The ’57s were much different cars, but did not have the style of the ’55-’56 Chryslers. Restrained elegance! Certainly, performance was “restrained” by the 2-speed PowerFlite automatic It wasn’t specifically the torsion bar suspension which made Chryslers great handling vehicles, it was the suspension GEOMETRY, combined with firmer shock absorbers (BOTH of which were on Chrysler vehicles prior to 1957!) that gave them the “road car” heritage. But then, times were “more relaxed” and that 354 Hemi and the 2-speed automatic were equal to what other brands offered back then. It was about “passing gear power” rather than drag strip-type performance.

    Considering the issue with the 1957 bodies (many of which can be fixed if you know how to do it), I just like the style of the Forward Look Chryslers. When I was in kindergarten, my parents bought a new ’56 Plymouth 4-dr sedan. An uncle bought a ’55 Belvedere V-8.

    And, of course, Cary Grant looked great driving a ’56 Chrysler in some of the movies back then!

    There is a website devoted to the early Hemi V-8s. The less-expensive “poly” heads were better than any normal cylinder head of other makes back then. An adapted “Hemi heritage” of sorts, but taking less money to produce. For normal driving, the Poly was fine.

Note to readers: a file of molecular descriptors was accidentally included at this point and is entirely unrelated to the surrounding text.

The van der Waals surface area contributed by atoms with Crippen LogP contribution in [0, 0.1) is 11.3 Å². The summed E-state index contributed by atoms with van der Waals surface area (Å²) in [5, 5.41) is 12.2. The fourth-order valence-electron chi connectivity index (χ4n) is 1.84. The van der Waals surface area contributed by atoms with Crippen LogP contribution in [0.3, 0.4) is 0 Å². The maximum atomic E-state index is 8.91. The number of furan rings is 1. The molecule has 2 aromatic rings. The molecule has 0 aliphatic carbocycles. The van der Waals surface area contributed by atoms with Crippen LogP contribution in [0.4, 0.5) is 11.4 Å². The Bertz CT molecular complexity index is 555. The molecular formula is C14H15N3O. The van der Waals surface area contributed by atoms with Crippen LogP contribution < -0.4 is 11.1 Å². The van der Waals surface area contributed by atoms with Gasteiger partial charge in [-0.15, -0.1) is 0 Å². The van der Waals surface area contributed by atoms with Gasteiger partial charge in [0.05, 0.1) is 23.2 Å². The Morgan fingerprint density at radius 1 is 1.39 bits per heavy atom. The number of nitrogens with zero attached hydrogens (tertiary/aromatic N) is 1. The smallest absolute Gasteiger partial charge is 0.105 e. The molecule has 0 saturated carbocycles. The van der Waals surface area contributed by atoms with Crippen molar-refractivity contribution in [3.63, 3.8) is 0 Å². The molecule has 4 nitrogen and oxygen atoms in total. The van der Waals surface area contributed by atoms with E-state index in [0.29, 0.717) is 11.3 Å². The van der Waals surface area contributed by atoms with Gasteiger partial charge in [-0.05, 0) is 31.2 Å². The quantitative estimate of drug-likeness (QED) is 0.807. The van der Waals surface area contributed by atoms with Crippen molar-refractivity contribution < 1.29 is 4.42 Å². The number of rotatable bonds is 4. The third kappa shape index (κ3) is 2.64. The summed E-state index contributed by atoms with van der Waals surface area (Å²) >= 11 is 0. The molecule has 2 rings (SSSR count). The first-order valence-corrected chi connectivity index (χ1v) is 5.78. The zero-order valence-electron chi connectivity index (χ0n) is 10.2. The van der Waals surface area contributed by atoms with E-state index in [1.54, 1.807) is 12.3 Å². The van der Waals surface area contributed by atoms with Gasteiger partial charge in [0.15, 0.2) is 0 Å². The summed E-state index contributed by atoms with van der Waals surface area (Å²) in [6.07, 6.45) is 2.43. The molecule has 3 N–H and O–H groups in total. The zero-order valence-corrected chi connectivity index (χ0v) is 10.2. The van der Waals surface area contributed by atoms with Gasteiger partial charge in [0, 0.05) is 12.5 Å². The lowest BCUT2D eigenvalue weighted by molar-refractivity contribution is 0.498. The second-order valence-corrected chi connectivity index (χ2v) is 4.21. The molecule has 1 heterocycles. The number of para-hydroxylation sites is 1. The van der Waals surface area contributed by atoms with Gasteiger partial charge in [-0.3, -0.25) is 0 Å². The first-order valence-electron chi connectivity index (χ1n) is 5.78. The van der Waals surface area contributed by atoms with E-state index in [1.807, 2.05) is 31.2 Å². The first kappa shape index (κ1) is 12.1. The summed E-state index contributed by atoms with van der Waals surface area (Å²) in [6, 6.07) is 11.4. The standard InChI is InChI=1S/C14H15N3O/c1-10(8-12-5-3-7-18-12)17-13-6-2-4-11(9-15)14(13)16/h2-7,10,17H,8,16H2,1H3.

ONE thing about it, be GLAD the spark plugs go in from the top side!

    • Dave Wright

      The post war Chryslers were all good cars, and I have owned many but to get a comparison between the torsion bar and non torsion bar cars you need to read the article in Popular Mechanics by Tom McCahill written in 1957. There was a huge improvement in both ride and handling. The test pad drive was much better, less occultation than with coil springs…….off course, you can compare the ride of a Cadillac to a large Chrysler to see that.

  9. Paul

    Great, Great, car, bondo or not… And I agree with DirtyHarry, NOS AC!!! However, I do wonder about one thing. If a car is painted two different colors it is called two tone, but, when a third is applied it is referred to as a tri color… Why not three tone? Hmmmmmmmmmmmm

  10. G 1

    You can make a Hemi from a poly, the blocks are the same. In 58 when Chrysler Corp. started building the 350-440 big blocks, they were wedge head engines not poly head.

  11. Fred

    wrong on the trans. it’s a 2 speed.look at the push buttons. 4 of them. top one is neutral,left one is rev, right one is drive,and bottom is low.it had a mechanical hand brake. I’m 72 ,and learned to drive in a 56 DeSoto,and a 52 DeSoto,w/ fluid drive trans. I didn’t see a 3 speed until 1957.My uncle had a 57 DeSoto Firedome.It had a 3 speed.It had a different button arrangement.

    • 4-Doors-for-My-Tuba

      And there is no “Park” in the transmission. My parents had a 1956 Dodge with the push button transmission. Every once in a while the parking brake would fail, leaving the car in some interesting places.

  12. Matt

    Something’s wrong with this one.. It was auctioned at a car show in Frederick, MD a year or two ago.. Not sure if it sold, but it’s been on Craigslist ever since.